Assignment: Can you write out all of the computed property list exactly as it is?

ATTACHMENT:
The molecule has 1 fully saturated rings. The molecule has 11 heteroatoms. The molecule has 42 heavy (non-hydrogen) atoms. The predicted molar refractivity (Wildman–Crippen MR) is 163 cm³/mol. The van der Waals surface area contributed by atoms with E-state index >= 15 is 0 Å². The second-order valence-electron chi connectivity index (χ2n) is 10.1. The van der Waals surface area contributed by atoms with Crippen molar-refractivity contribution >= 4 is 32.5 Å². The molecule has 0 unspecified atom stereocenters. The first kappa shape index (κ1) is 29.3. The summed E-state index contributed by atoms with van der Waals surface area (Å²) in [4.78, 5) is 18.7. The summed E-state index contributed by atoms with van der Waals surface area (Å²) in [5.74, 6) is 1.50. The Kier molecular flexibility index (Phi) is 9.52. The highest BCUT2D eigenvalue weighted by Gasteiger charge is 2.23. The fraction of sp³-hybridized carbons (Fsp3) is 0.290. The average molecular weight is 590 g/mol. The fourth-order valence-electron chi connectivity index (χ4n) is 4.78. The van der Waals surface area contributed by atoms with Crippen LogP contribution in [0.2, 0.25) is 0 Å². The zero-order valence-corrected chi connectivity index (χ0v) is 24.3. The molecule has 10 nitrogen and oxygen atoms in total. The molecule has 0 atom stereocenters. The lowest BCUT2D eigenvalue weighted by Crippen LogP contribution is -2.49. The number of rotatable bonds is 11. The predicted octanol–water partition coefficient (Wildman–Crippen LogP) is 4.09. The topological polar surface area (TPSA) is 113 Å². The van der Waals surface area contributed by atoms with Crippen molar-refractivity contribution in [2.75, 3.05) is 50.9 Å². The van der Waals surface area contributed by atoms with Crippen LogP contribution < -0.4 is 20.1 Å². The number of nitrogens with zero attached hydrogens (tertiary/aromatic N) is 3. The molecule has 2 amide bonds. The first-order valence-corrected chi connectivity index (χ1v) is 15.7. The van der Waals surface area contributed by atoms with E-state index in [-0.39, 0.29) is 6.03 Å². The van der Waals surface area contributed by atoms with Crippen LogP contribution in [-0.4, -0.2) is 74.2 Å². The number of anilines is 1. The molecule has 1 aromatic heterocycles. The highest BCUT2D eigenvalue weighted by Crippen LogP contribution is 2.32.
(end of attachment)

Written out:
The molecule has 1 fully saturated rings. The molecule has 11 heteroatoms. The molecule has 42 heavy (non-hydrogen) atoms. The predicted molar refractivity (Wildman–Crippen MR) is 163 cm³/mol. The van der Waals surface area contributed by atoms with E-state index >= 15 is 0 Å². The second-order valence-electron chi connectivity index (χ2n) is 10.1. The van der Waals surface area contributed by atoms with Crippen molar-refractivity contribution >= 4 is 32.5 Å². The molecule has 0 unspecified atom stereocenters. The first kappa shape index (κ1) is 29.3. The summed E-state index contributed by atoms with van der Waals surface area (Å²) in [4.78, 5) is 18.7. The summed E-state index contributed by atoms with van der Waals surface area (Å²) in [5.74, 6) is 1.50. The Kier molecular flexibility index (Phi) is 9.52. The highest BCUT2D eigenvalue weighted by Gasteiger charge is 2.23. The fraction of sp³-hybridized carbons (Fsp3) is 0.290. The average molecular weight is 590 g/mol. The fourth-order valence-electron chi connectivity index (χ4n) is 4.78. The van der Waals surface area contributed by atoms with Crippen LogP contribution in [0.2, 0.25) is 0 Å². The zero-order valence-corrected chi connectivity index (χ0v) is 24.3. The molecule has 10 nitrogen and oxygen atoms in total. The molecule has 0 atom stereocenters. The lowest BCUT2D eigenvalue weighted by Crippen LogP contribution is -2.49. The number of rotatable bonds is 11. The predicted octanol–water partition coefficient (Wildman–Crippen LogP) is 4.09. The topological polar surface area (TPSA) is 113 Å². The van der Waals surface area contributed by atoms with Crippen molar-refractivity contribution in [2.75, 3.05) is 50.9 Å². The van der Waals surface area contributed by atoms with Crippen LogP contribution < -0.4 is 20.1 Å². The number of nitrogens with zero attached hydrogens (tertiary/aromatic N) is 3. The molecule has 2 amide bonds. The first-order valence-corrected chi connectivity index (χ1v) is 15.7. The van der Waals surface area contributed by atoms with E-state index in [-0.39, 0.29) is 6.03 Å². The van der Waals surface area contributed by atoms with Crippen LogP contribution in [-0.4, -0.2) is 74.2 Å². The number of anilines is 1. The molecule has 1 aromatic heterocycles. The highest BCUT2D eigenvalue weighted by Crippen LogP contribution is 2.32.